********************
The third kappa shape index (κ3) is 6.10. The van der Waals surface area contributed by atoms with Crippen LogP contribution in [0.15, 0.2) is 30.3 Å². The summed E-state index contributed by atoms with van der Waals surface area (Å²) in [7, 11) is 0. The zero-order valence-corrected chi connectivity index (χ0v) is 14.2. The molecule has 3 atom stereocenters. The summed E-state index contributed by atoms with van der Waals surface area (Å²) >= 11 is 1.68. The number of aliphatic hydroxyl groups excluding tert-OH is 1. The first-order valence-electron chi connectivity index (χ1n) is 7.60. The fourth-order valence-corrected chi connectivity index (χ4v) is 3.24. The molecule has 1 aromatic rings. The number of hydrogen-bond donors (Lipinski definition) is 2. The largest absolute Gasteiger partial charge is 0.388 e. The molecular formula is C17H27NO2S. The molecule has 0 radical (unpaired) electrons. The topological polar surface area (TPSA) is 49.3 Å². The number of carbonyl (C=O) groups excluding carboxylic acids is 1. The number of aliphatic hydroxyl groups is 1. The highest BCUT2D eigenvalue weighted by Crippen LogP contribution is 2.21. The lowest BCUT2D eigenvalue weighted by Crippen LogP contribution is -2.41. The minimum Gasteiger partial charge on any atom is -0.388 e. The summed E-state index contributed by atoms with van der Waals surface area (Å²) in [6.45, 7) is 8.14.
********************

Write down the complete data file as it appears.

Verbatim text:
The third kappa shape index (κ3) is 6.10. The van der Waals surface area contributed by atoms with Crippen LogP contribution in [0.15, 0.2) is 30.3 Å². The summed E-state index contributed by atoms with van der Waals surface area (Å²) in [7, 11) is 0. The zero-order valence-corrected chi connectivity index (χ0v) is 14.2. The molecule has 3 atom stereocenters. The summed E-state index contributed by atoms with van der Waals surface area (Å²) >= 11 is 1.68. The number of aliphatic hydroxyl groups excluding tert-OH is 1. The first-order valence-electron chi connectivity index (χ1n) is 7.60. The fourth-order valence-corrected chi connectivity index (χ4v) is 3.24. The molecule has 1 aromatic rings. The number of hydrogen-bond donors (Lipinski definition) is 2. The largest absolute Gasteiger partial charge is 0.388 e. The molecular formula is C17H27NO2S. The molecule has 0 radical (unpaired) electrons. The topological polar surface area (TPSA) is 49.3 Å². The number of carbonyl (C=O) groups excluding carboxylic acids is 1. The number of aliphatic hydroxyl groups is 1. The highest BCUT2D eigenvalue weighted by Crippen LogP contribution is 2.21. The lowest BCUT2D eigenvalue weighted by Crippen LogP contribution is -2.41. The minimum Gasteiger partial charge on any atom is -0.388 e. The summed E-state index contributed by atoms with van der Waals surface area (Å²) in [6.45, 7) is 8.14.